The 2008 Temple Festival has been a remarkable success. We will all have our own favourite memories. Mine will certainly include the open weekend, Rowan Williams on Sharia law, Tom Bingham on “Doctor Johnson and the Law” and Theatre of Memory’s “Romeo and Juliet”. On many occasions in the past 12 months the Inns and the Church have resounded to great music and fine musicians, especially in the performances of Purcell’s “Dido and Aeneas” in Middle Temple Hall. But for me it was a very special pleasure, in the final weeks of the festival, to hear the spoken word reasserting its primacy on two consecutive Tuesday evenings in the Temple Church.

Fitting acoustics

It is not the easiest space for theatrical events, but it enjoys a magnificent acoustic, and on each occasion it was especially valuable to be able to concentrate on the language without too many visual distractions. On Remembrance Day—which was of course the 90th anniversary of the Armistice—Dominic Hibberd, biographer of Wilfred Owen and co-editor of “The Winter of the World” an anthology of First World War poems, introduced a programme of readings from his anthology.

The poems were read in chronological order from Winifred Lett’s 1914 “The Call to Arms in our Streets”, to May Wedderburn Cannan’s 1918 “The Armistice”. They ranged from the youthful optimism of 1914, through the fears and despair of 1916 and 1917, to the relief and sadness of November 1918. Among all the well known names—Rupert Brooke, W.B. Yeats, Siegfried Sassoon, Wilfred Owen, Rudyard Kipling—in that very special place two unknown names stood out—Wilf and Frank Hastwell had both been members of the Temple Choir—and their poems had a very special poignancy. The readers—Philip Bartle, Tom Coulthard, David Eady, Anne Harvey and Graham Holliday—all allowed the poets’ words to tell their own story and to make their own case. We left the Church deep in thought—and in silence.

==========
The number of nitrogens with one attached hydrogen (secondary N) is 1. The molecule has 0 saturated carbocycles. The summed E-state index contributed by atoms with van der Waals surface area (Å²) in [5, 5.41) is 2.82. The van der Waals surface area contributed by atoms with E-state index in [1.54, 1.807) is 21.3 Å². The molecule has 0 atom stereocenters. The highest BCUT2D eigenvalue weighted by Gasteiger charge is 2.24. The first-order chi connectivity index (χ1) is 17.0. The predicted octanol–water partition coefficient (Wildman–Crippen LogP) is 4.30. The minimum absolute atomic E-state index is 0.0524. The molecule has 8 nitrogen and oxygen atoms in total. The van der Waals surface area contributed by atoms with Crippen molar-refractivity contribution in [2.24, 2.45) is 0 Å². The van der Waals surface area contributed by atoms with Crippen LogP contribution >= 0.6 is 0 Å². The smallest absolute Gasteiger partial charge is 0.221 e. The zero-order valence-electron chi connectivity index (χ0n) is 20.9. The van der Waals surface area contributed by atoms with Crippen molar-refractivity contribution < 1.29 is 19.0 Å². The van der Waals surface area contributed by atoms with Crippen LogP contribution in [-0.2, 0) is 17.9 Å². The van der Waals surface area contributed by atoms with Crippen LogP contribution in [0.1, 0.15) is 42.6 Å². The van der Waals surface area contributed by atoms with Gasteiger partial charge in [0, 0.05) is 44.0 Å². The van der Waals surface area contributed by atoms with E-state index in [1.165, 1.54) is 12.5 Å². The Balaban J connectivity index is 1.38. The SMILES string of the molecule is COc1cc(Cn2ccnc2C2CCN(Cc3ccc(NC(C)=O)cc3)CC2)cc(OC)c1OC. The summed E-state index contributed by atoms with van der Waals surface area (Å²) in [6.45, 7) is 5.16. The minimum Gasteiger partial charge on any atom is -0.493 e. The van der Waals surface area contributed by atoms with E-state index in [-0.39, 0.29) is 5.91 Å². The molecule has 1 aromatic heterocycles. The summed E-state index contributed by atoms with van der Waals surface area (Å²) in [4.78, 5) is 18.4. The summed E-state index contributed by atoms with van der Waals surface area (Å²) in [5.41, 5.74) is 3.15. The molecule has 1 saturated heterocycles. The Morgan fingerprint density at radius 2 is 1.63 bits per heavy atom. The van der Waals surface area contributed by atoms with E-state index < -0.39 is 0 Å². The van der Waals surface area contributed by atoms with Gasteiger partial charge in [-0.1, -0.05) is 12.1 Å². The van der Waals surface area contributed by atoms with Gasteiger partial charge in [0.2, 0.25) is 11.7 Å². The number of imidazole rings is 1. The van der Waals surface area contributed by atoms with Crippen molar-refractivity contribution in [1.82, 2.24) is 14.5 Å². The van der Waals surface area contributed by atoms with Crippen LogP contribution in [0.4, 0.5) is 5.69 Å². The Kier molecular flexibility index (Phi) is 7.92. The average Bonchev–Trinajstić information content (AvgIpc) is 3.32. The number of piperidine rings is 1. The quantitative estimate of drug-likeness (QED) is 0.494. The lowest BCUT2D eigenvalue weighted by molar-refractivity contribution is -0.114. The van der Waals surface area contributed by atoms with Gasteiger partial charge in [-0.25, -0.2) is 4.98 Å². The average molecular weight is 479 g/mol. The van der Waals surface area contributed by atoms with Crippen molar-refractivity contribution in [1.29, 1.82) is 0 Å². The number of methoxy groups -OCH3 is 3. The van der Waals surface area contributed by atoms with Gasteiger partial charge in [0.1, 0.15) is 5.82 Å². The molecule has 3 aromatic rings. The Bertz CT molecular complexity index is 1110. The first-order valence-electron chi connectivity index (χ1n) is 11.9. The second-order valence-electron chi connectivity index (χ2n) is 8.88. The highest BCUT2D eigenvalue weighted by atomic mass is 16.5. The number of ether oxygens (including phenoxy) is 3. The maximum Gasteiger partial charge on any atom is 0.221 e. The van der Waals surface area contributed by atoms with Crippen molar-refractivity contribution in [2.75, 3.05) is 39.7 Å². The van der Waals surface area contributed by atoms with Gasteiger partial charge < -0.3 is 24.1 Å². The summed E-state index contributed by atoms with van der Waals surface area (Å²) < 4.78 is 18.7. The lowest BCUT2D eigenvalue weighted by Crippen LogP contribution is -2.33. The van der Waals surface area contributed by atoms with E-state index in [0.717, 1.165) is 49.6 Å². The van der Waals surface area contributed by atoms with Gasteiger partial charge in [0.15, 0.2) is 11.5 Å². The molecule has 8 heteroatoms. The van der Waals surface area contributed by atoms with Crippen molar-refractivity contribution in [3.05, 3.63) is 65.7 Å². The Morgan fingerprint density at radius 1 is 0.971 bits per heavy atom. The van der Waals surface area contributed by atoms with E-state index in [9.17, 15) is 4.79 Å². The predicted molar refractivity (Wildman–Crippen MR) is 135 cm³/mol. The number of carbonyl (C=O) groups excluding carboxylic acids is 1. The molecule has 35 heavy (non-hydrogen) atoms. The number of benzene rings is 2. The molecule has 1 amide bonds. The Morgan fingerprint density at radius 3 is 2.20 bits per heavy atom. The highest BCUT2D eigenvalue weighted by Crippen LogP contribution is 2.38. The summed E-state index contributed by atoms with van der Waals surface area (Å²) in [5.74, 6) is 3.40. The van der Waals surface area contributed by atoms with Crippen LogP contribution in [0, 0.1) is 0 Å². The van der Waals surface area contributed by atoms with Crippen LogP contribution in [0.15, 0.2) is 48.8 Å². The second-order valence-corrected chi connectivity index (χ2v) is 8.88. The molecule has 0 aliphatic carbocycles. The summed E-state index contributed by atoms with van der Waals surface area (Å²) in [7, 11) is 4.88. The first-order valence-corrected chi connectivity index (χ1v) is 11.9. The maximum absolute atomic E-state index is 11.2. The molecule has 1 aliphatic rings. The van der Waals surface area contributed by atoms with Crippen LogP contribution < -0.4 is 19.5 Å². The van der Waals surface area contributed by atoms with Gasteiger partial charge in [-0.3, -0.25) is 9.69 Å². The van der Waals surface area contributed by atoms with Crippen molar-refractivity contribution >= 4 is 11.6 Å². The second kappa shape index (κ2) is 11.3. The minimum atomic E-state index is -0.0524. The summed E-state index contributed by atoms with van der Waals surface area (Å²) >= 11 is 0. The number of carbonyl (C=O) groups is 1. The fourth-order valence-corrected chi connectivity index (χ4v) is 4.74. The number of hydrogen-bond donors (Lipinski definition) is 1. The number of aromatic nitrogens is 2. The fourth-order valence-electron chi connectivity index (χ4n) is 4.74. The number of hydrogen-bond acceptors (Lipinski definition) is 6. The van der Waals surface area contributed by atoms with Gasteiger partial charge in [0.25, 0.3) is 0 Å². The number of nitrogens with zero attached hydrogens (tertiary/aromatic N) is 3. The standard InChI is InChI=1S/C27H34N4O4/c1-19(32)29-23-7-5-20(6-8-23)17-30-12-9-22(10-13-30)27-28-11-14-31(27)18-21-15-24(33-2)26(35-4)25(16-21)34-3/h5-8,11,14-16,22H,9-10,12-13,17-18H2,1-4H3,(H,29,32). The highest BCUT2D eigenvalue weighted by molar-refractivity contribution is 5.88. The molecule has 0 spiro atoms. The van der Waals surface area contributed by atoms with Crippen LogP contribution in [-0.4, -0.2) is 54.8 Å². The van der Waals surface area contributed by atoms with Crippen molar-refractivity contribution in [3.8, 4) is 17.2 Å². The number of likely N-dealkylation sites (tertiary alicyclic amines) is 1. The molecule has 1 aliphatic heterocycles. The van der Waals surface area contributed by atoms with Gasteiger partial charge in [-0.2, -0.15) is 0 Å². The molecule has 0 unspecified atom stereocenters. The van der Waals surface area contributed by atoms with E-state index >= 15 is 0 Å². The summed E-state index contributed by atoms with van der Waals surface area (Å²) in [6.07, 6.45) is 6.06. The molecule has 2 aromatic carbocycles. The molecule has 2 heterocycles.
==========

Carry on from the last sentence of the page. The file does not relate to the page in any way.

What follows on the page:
Skilful Pascoe

A week later it was time for Nigel Pascoe QC’s play about the court martial of Admiral John Byng in 1757. Entitled—very appropriately “To Encourage the Others”, it is essentially a piece for radio—and none the worse for that. Bearing in mind the rather limited sight lines for the Church audience, probably all the better for it. Using an effective framing device—a farewell retirement speech of a First Sea Lord to Dartmouth cadets—Pascoe skilfully provided his audience with both the basic political and historical background, and sufficient insight into the technicalities of 18th century naval tactics to enable us to follow the intricacies of the trial which followed Byng’s failure to relieve Majorca from the French.

There were powerful performances from both Pascoe himself as the First Sea Lord—essentially the narrator—and Anthony Arlidge as Admiral Byng. In his programme note, Pascoe conceded that he had permitted himself “some contemporary comparisons for those so inclined”. His picture of populist politicians running scared before a biased and ill informed public opinion showed how little has really changed. One can only imagine how much worse it would have been for the Admiral in a time of 24 hour rolling news channels, radio phone-ins, text messages and e-mails—to say nothing of the Sun the Mail and the Express.


Inter-temple cooperation

Over the past 12 months. literally hundreds of people have worked to make the festival such a success. As director, Kenneth Richardson (pictured right) has marshalled his forces with great skill. He has been rewarded with very many full houses. But for me the most lasting benefit of the festival has been the extent to which the two Temples have worked together. I have seen nothing like it since I joined Inner as a student in April 1958. We all owe a very real debt to Patrick Maddams, sub-treasurer at Inner Temple, to Peter Hilling, under treasurer at Middle—and above all to Anthony May and Michael Blair—the two treasurers. Thank you.

Martin Bowley Q